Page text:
Centre for Human Performance

Female Endocrinology in Arduous Training

Aiming to comprehensively characterise the metabolic and endocrine adaptations of women to 1-year arduous basic training in the military.

Female Endocrinology in Arduous Training

The Challenge

Women have recently been allowed to enter the ground close combat roles in the UK military for the first time, yet rates of adverse outcomes from arduous training are already higher among women than men, e.g. higher training-associated stress fracture rates and through-career musculoskeletal injury rates, higher rates of psychological distress and also reproductive dysfunction. These conditions are linked to hormonal and metabolic changes, but these have never been characterised in detail at the onset of arduous training, in women or men. It is hoped that understanding the physiological changes as women enter compressed training in the military will help mitigate against unnecessary physiological disadvantages for the future.

The FEAT Study won the Royal Society of Medicine Colt Prize for outstanding contribution to Defence Research, 2019


We undertook a detailed characterisation of reproductive function, stress (and the hypothalamic-pituitary-adrenal (HPA) axis), bone health and energy metabolism during 11-month officers training at the Royal Military Academy, Sandhurst. We conducted dynamic function tests tracking subtle changes in responsiveness of the adrenal and pituitary before and after the first 28 weeks of training. At four regular intervals over the 12 months we performed dual-energy x-ray absorptiometry and high resolution peripheral quantitative CT scans, blood tests, hair sampling (for cortisol) and heartrate variability, as well as questionnaires about stress and diet. Fitness was measured by the military fitness tests (the centrepiece of which is a 1.5 mile (2.4km) best effort run, which correlates well with maximal oxygen uptake (VO2max).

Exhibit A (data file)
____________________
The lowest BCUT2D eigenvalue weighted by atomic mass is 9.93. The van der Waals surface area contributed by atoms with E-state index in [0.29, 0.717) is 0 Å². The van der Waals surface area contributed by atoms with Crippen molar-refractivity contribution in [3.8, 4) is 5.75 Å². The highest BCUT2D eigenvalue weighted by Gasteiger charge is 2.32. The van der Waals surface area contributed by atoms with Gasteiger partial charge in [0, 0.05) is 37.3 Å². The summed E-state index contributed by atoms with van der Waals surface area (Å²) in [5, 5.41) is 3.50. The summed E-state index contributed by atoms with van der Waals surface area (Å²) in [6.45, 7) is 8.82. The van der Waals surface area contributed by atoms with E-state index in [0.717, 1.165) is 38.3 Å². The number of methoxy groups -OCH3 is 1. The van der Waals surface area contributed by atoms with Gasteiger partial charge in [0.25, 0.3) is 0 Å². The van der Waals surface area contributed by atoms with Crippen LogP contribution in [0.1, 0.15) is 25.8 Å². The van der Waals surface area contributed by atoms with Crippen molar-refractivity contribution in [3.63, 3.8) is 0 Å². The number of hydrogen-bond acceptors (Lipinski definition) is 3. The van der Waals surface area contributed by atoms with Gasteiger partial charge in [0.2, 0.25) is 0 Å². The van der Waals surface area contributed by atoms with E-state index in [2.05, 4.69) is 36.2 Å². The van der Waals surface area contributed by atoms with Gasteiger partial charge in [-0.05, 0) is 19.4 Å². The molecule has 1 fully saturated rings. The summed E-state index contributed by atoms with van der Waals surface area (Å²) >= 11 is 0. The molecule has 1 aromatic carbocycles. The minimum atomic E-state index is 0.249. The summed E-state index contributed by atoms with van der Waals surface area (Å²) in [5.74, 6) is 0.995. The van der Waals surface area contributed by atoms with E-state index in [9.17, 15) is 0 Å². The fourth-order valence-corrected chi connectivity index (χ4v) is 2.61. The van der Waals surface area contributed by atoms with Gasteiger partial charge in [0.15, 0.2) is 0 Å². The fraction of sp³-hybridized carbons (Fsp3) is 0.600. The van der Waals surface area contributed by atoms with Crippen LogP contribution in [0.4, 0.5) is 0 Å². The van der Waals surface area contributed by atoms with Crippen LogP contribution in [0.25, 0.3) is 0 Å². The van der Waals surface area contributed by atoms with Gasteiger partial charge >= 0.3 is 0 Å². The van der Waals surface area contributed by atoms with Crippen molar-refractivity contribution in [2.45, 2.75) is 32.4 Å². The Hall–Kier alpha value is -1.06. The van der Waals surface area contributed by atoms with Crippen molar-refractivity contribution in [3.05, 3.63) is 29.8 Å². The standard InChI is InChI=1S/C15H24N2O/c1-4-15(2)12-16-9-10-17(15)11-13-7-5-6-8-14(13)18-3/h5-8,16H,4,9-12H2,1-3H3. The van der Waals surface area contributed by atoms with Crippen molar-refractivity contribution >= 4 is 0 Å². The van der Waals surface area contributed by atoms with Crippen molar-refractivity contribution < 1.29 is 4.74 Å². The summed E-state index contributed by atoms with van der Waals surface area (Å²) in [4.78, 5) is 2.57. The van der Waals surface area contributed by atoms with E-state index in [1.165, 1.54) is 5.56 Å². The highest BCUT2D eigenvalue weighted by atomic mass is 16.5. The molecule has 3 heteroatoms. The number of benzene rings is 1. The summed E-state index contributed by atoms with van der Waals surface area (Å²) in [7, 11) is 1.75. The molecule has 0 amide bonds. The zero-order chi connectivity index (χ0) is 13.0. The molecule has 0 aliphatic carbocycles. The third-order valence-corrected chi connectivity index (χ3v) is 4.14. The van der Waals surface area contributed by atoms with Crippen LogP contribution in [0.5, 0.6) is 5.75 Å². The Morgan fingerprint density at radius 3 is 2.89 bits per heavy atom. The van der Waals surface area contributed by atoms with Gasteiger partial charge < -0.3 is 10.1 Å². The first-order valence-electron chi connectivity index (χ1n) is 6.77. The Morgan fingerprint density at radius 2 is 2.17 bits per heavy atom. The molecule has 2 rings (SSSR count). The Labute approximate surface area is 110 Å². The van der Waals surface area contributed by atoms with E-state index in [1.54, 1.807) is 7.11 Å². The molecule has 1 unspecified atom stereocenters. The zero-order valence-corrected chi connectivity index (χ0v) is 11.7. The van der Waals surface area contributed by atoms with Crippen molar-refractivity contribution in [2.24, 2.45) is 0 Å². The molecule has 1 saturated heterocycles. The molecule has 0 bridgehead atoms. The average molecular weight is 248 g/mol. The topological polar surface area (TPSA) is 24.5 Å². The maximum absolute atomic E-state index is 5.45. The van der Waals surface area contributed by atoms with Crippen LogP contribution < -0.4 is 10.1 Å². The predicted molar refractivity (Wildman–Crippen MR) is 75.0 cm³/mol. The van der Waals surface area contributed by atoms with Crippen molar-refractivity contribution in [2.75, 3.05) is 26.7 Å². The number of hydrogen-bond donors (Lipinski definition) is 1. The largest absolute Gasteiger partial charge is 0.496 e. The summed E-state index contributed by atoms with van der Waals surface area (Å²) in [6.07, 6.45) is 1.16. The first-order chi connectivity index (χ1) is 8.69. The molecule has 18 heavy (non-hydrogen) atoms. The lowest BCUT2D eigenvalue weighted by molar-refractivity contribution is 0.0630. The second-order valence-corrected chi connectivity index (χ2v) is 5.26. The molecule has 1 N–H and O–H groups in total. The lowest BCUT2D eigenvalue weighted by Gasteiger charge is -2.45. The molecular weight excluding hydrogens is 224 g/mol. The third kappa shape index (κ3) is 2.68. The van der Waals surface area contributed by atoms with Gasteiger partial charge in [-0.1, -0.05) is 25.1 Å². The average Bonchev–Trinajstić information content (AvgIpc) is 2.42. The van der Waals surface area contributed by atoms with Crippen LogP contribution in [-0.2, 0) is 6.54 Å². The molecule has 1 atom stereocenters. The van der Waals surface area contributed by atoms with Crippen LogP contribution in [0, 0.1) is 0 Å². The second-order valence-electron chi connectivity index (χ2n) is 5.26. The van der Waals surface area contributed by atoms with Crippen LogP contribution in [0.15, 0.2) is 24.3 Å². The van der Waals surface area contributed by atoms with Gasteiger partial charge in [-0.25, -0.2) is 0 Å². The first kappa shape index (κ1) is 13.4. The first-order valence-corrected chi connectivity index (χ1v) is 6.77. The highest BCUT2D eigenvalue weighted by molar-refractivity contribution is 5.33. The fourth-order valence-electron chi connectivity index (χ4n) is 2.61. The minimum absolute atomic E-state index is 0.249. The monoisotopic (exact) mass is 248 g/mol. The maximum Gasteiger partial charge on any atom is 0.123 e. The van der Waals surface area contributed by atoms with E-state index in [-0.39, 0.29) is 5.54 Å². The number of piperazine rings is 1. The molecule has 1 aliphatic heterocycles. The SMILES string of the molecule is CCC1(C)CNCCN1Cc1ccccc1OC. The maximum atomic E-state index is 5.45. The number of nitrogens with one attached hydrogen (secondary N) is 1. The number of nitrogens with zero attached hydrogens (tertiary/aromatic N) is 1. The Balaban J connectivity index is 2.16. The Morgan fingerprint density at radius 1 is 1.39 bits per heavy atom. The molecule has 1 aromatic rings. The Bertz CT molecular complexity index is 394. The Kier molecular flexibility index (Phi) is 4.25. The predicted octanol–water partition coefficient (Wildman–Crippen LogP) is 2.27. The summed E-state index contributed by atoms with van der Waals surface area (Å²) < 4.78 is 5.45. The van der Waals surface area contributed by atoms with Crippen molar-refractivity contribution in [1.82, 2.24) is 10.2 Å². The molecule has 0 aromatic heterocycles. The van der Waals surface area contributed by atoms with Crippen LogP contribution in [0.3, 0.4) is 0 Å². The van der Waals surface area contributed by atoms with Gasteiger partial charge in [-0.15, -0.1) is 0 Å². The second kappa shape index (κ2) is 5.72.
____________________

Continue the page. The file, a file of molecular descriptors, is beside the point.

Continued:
Due to the highly compressed nature of the training programme, it wasn’t possible to carry out indirect calorimetry or VO2max testing, but we did conduct three 10-day assessments of energy balance and energy availability during representative periods of the course. We measured energy intake, total energy expenditure from doubly labelled water, and exercise energy expenditure from accelerometry. We also tracked diurnal salivary cortisol and menstrual function using diaries and ovulation using regular urine sampling for progesterone: creatinine ratio for the entire year.


Our findings apply for all women entering the military and form the beginnings of an evidence base to mitigate against unnecessary physiological disadvantage and facilitate more equitable training.


The key findings were:

  • The course was highly stressful, related to externalised locus of control, lack of sleep and personal difficulties. The HPA axis was upregulated, with increased basal cortisol measured from hair and increased cortisol response to ACTH. However there was a reduction in early morning cortisol across the course, suggesting habituation to the stress of training
  • Participants expended 3,400 kcal per day, driven by an exercise energy expenditure of 2,300 kcal per day. Overall body composition did not change (although fat mass and lean mass fluctuated during training), however. Blood tests also suggested energy sufficiency, with total triiodothyronine and insulin-like growth factor 1 unchanged, but significant increases in leptin and insulin resistance.